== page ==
Oliver Laric, Human with ram (detail), 2024 / Photo: Ivan Zupanc
Oliver Laric: Calibrating
Mar 8 – Jun 8, 2024
Eugster || Belgrade
Belgrade, Serbia

Defying time and the law, Oliver Laric (*1981, Austria) made a name for himself by releasing 3D scans of classical and antique sculptures free of copyright through the website threedscans.com. Both models and references over two thousand years of creation, these classical and neo-classical models have expressed the quintessence of perfection and grace, whose influence on form and balance still has a certain impact.

Continuing his research into modes of dissemination and reconstitution, and producing works based on these models, he simultaneously employs several materials and techniques, notably 3D printing, which he makes cohabit, seeming to summon up all the possible forms of incarnation that these models transmit from century to century, from models to copies, from inspiration to imitation. Oliver Laric plays with the seductive effect of this visual opposition of models whose antiquity and diffusion place them outside time, combined with technological processes ranging from digital imaging to production abandoned to the machine. To what extent does this discrepancy allow us to renew our approach? What impact do these processes have on our perception of what constitutes a “work”? As early as 1935, Walter Benjamin expressed the impact that mechanized production of works of art could have on a work of art, compromising or even changing its value and status, by affecting its aura. But contrary to this loss of value, the fascination with these new technologies and the multiplication of forms of production that liberate the concept and form of the work as much as the hand that creates it – theoretically at least, through the use of the machine – paradoxically creates an attraction and a new form of mystery that enriches our perception of art.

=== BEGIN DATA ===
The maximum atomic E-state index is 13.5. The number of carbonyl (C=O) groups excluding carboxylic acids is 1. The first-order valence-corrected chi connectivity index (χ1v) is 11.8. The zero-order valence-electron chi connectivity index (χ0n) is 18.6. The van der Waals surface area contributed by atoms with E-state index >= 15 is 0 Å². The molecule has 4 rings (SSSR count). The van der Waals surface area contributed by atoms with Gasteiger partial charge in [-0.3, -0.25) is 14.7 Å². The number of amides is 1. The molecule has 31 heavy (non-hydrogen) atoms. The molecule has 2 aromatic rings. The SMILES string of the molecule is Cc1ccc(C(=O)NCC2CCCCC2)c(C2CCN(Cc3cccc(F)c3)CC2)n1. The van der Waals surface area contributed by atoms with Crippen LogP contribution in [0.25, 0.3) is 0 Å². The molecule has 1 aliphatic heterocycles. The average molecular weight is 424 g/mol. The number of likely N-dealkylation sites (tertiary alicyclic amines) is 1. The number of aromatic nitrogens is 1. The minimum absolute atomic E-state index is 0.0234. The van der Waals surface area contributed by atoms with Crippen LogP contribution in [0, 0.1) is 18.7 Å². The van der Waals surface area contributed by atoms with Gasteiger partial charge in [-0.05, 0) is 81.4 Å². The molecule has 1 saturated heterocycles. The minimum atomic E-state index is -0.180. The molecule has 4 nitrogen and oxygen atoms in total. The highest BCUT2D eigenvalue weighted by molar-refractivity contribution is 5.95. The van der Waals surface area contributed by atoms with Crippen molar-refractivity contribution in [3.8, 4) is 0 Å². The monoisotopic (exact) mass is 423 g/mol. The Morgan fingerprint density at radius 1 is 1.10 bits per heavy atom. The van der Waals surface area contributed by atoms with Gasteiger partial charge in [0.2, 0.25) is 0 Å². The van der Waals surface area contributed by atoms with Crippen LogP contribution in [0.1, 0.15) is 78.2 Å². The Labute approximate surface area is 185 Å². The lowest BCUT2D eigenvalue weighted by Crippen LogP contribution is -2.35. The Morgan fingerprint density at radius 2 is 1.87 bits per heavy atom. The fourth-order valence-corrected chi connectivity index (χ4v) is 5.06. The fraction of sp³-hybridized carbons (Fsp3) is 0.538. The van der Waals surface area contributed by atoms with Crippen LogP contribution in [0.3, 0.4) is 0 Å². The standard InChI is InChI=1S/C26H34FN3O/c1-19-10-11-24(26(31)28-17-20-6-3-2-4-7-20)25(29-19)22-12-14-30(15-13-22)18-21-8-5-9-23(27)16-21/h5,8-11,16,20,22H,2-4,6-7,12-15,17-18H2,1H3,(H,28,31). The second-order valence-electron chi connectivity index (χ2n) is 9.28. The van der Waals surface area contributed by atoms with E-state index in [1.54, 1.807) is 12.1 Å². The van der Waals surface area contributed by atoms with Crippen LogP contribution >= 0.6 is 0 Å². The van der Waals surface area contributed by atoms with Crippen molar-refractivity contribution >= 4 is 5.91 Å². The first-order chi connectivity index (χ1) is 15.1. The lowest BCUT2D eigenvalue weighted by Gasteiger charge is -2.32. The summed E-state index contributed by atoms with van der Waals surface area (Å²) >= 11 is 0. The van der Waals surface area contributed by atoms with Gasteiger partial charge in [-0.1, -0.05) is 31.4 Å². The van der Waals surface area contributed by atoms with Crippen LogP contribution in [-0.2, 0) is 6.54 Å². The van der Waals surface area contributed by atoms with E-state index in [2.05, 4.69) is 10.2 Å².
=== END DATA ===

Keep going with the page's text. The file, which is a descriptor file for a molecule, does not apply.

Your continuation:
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Oliver Laric has lived in Berlin for many years, but it wasn’t long before he was able to grasp the organic relationship between Central European art and the forest. What was Albrecht Dürer, the great naturalist artist, thinking when he meticulously painted a lime tree on vellum? The attentive viewer sees in the superimposition of strokes the way the artist hollowed out the depth of volumes thanks to the concentration of dark pigments, while seeking to translate the quivering of leaves through the reserves of paper from which the light emerges, or correcting the immobility of the drawing thanks to the vibration of white highlights… although produced with quite different tools, Oliver Laric’s recent works seem to extend the research of his famous predecessor. For Beech Tree (Volkspark Hasenheide, Berlin), Laric rendered a digital image extracted from a 3D scan of a tree and applied the digital milling machine to a metal plate. This image is translated through an algorithm developed by himself, which translates different shades of grey to differently angled lines, prior to being CNC routed. So, when he digitally records the shape of a tree, an organism in constant motion and transformation, he takes a piece of the living, which he restores in a fragmentary way by CNC milling. The flickering and polarization of light on the hollowed-out, chemically-treated metal plate seems to suggest a radically opposed technical approach, yet one so emotionally close to his predecessors. The result seems to have the same ambition: just as with Dürer, the fragment becomes a tool in the service of understanding, so works from the past like a modest branch can, with boldness and the complicity of new technologies, construct, from the trace, an infinity of narratives and new forms of enchantment.

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